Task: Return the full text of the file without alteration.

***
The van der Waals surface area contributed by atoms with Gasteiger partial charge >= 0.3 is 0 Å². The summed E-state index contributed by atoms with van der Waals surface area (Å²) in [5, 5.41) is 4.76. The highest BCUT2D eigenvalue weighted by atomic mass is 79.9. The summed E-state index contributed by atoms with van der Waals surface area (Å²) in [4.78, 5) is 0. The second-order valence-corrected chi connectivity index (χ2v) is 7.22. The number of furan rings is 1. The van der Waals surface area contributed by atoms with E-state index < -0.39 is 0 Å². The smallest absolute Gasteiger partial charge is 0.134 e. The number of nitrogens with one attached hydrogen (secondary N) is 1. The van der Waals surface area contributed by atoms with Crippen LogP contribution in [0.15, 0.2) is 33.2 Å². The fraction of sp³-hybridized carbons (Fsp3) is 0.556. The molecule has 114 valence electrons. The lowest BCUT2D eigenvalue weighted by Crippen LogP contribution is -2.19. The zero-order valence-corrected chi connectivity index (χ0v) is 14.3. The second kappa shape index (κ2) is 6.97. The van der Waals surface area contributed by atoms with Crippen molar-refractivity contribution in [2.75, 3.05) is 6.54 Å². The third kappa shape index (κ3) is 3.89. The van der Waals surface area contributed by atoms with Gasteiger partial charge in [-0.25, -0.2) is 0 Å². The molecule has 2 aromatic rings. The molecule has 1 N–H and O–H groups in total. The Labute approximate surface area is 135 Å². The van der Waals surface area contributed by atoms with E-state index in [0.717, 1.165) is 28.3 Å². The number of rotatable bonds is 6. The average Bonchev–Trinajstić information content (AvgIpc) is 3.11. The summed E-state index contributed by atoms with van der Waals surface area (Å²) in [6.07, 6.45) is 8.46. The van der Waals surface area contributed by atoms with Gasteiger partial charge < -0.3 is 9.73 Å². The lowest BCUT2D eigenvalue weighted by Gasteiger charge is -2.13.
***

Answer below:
The van der Waals surface area contributed by atoms with Gasteiger partial charge >= 0.3 is 0 Å². The summed E-state index contributed by atoms with van der Waals surface area (Å²) in [5, 5.41) is 4.76. The highest BCUT2D eigenvalue weighted by atomic mass is 79.9. The summed E-state index contributed by atoms with van der Waals surface area (Å²) in [4.78, 5) is 0. The second-order valence-corrected chi connectivity index (χ2v) is 7.22. The number of furan rings is 1. The van der Waals surface area contributed by atoms with E-state index < -0.39 is 0 Å². The smallest absolute Gasteiger partial charge is 0.134 e. The number of nitrogens with one attached hydrogen (secondary N) is 1. The van der Waals surface area contributed by atoms with Crippen LogP contribution in [0.15, 0.2) is 33.2 Å². The fraction of sp³-hybridized carbons (Fsp3) is 0.556. The molecule has 114 valence electrons. The lowest BCUT2D eigenvalue weighted by Crippen LogP contribution is -2.19. The zero-order valence-corrected chi connectivity index (χ0v) is 14.3. The second kappa shape index (κ2) is 6.97. The van der Waals surface area contributed by atoms with Crippen molar-refractivity contribution in [2.75, 3.05) is 6.54 Å². The third kappa shape index (κ3) is 3.89. The van der Waals surface area contributed by atoms with Gasteiger partial charge in [-0.25, -0.2) is 0 Å². The molecule has 2 aromatic rings. The molecule has 1 N–H and O–H groups in total. The Labute approximate surface area is 135 Å². The van der Waals surface area contributed by atoms with E-state index in [0.717, 1.165) is 28.3 Å². The number of rotatable bonds is 6. The average Bonchev–Trinajstić information content (AvgIpc) is 3.11. The summed E-state index contributed by atoms with van der Waals surface area (Å²) in [6.07, 6.45) is 8.46. The van der Waals surface area contributed by atoms with Gasteiger partial charge < -0.3 is 9.73 Å². The lowest BCUT2D eigenvalue weighted by Gasteiger charge is -2.13.